Underground Railroad artifacts find new home in Burlington County

Louise Calloway, founder and director of the Underground Railroad Education Center, shows off artifacts she's stored in her home since December.
Louise Calloway, founder and director of the Underground Railroad Education Center, shows off artifacts she's stored in her home since December. (TOM GRALISH / Staff Photographer)
Posted: March 22, 2013

When the Underground Railroad Education Center was forced to close in Burlington City in December, founder and director Louise Calloway wasn't sure about its future.

For seven years, she ran the center in a 19th century building adjacent to a pharmacy believed to have been an Underground Railroad stop.

But Calloway could no longer afford the rent and had to move the artifacts, paintings, statuary, and books into storage at her Willingboro home.

Then, last month, she got a call from Burlington County Administrator Paul Drayton Jr., who learned of the center's closing and wanted to find it a new home.

"I'd like to help you," Calloway remembered him saying. "I said, 'You're kidding me.' "

Burlington County Freeholder Director Joe Donnelly said he "knew right away that the county was going to do everything we could to help out."

He asked Burlington County College if it had space for the center at its newly expanded satellite campus at the Willingboro Town Center.

BCC said it did and is waiting to learn how much will be needed.

"I'm excited about the move," said Calloway, 83, a retired social worker. "I want visitors to have an interactive experience where they can come in, see their history exhibited, and talk about it.

"This is history for all Americans, not just for any one group," she said.

The area's participation in the Underground Railroad must be preserved, Donnelly said.

"This is a significant piece of Burlington County - and quite frankly - national history that needs to be safeguarded for future generations to explore and learn," he said.

During the next few weeks, BCC officials and Calloway will develop relocation plans.

The center's old site on East Union Street was next to what is now Wheatley's Burlington Pharmacy, in an 18th century building where the abolitionist druggist William Allinson opened his business in 1831. It has been a pharmacy ever since. The center's new home will likely afford more space for the collection and other activities, Calloway said.

The nonprofit center had many functions - as an education center for area students, museum, library, coffeehouse, and exhibition space for artists and performers.

"I loved where I was, but it was small," said Calloway, who has been inventorying the collection. "With the new location, we will have a lot more people coming in - people who want to learn about history."

That's especially true because of the location on BCC's campus.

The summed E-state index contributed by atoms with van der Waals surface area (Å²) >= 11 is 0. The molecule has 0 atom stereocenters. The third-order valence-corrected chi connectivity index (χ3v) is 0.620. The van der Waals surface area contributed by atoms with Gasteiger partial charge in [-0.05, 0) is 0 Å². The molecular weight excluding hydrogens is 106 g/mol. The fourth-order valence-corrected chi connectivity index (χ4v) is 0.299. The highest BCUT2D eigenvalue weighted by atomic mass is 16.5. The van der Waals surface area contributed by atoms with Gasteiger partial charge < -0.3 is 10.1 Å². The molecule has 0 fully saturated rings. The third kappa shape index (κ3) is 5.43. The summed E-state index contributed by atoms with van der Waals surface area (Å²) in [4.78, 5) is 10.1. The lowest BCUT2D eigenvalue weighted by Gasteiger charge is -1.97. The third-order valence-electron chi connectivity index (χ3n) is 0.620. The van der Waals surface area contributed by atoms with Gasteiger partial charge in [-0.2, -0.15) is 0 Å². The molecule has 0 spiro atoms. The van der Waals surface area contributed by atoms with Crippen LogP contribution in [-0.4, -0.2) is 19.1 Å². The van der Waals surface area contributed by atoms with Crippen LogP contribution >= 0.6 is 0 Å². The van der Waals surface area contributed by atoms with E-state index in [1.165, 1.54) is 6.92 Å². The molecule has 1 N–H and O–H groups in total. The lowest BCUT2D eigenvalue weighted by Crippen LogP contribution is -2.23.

"In addition to providing a location for the center, this partnership also provides an exceptional learning opportunity for our Burlington County College students to experience more about the Underground Railroad and the role Burlington County played in this important piece of American history," Donnelly said.

Calloway has a panel display focusing on James Still, the legendary "Black Doctor of the Pines," the self-educated son of slaves and one of South Jersey's wealthiest landowners.

Other exhibits focus on Harriet Tubman, former slave, abolitionist, and humanitarian, and William Still, chairman of the Pennsylvania Society for the Abolition of Slavery, who later campaigned to end racial discrimination on Philadelphia streetcars and wrote the book The Underground Railroad.

Also in the collection are sheets of music from the 19th century and the autographs of Martin Luther King and Tom Mboya, a Kenyan freedom fighter who helped form the Kenya African National Union and was assassinated in 1969 in Nairobi. Calloway met both of them and collected their signatures.

Several rooms of Calloway's home are filled with boxes of framed images of African American heroes such as Ellen and William Craft who escaped slavery in Georgia and arrived in Philadelphia on Christmas 1848. Ellen, who was light-skinned, had played the role of a white male planter accompanied by a black servant.

As Calloway walked through artwork scattered across her house, she told stories of others, including Henry "Box" Brown, a Virginia slave who escaped in 1849 by mailing himself in a wooden crate to Philadelphia abolitionists.

Moving the center's collection "is a worthwhile endeavor," said historian Paul W. Schopp of Riverton. "By relocating it to the county college, I would hope it would receive proper attention and programming, and really become a focal point of the Underground Railroad in Burlington County."

Contact Edward Colimore at 856-779-3833 or ecolimore@phillynews.com.


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